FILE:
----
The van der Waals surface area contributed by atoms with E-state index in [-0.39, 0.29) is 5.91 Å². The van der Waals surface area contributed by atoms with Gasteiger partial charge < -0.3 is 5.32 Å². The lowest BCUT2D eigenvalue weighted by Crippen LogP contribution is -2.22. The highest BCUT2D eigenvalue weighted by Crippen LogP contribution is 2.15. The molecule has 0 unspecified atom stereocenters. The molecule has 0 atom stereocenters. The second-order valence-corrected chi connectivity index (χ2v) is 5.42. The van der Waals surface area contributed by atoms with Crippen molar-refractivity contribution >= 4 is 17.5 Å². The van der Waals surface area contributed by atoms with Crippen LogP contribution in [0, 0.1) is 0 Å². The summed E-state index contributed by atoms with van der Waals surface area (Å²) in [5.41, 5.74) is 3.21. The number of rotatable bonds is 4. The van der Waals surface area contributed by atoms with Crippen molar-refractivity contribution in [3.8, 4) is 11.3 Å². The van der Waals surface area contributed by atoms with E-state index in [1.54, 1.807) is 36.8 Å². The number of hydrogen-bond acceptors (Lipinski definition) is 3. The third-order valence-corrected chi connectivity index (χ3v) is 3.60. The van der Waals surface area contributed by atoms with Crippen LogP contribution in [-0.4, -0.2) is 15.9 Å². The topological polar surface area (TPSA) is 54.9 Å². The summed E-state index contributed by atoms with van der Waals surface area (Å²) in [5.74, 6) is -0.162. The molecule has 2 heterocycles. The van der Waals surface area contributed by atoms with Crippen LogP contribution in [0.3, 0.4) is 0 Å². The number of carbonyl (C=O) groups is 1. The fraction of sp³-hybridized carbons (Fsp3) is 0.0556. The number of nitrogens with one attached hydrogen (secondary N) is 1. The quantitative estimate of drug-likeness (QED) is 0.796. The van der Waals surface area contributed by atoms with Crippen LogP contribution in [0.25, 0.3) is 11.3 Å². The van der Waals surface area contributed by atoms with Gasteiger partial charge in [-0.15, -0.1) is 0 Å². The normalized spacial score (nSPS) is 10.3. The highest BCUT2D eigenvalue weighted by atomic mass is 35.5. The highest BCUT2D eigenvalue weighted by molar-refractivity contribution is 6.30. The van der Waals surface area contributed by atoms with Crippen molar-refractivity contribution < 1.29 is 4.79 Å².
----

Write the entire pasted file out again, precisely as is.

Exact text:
The van der Waals surface area contributed by atoms with E-state index in [-0.39, 0.29) is 5.91 Å². The van der Waals surface area contributed by atoms with Gasteiger partial charge < -0.3 is 5.32 Å². The lowest BCUT2D eigenvalue weighted by Crippen LogP contribution is -2.22. The highest BCUT2D eigenvalue weighted by Crippen LogP contribution is 2.15. The molecule has 0 unspecified atom stereocenters. The molecule has 0 atom stereocenters. The second-order valence-corrected chi connectivity index (χ2v) is 5.42. The van der Waals surface area contributed by atoms with Crippen molar-refractivity contribution >= 4 is 17.5 Å². The van der Waals surface area contributed by atoms with Crippen LogP contribution in [0, 0.1) is 0 Å². The summed E-state index contributed by atoms with van der Waals surface area (Å²) in [5.41, 5.74) is 3.21. The number of rotatable bonds is 4. The van der Waals surface area contributed by atoms with Crippen molar-refractivity contribution in [3.8, 4) is 11.3 Å². The van der Waals surface area contributed by atoms with E-state index in [1.54, 1.807) is 36.8 Å². The number of hydrogen-bond acceptors (Lipinski definition) is 3. The third-order valence-corrected chi connectivity index (χ3v) is 3.60. The van der Waals surface area contributed by atoms with Crippen LogP contribution in [-0.4, -0.2) is 15.9 Å². The topological polar surface area (TPSA) is 54.9 Å². The summed E-state index contributed by atoms with van der Waals surface area (Å²) in [5.74, 6) is -0.162. The molecule has 2 heterocycles. The van der Waals surface area contributed by atoms with Crippen LogP contribution in [0.3, 0.4) is 0 Å². The number of carbonyl (C=O) groups is 1. The fraction of sp³-hybridized carbons (Fsp3) is 0.0556. The number of nitrogens with one attached hydrogen (secondary N) is 1. The quantitative estimate of drug-likeness (QED) is 0.796. The van der Waals surface area contributed by atoms with Crippen LogP contribution in [0.25, 0.3) is 11.3 Å². The van der Waals surface area contributed by atoms with Gasteiger partial charge in [-0.15, -0.1) is 0 Å². The normalized spacial score (nSPS) is 10.3. The highest BCUT2D eigenvalue weighted by atomic mass is 35.5. The highest BCUT2D eigenvalue weighted by molar-refractivity contribution is 6.30. The van der Waals surface area contributed by atoms with Crippen molar-refractivity contribution < 1.29 is 4.79 Å².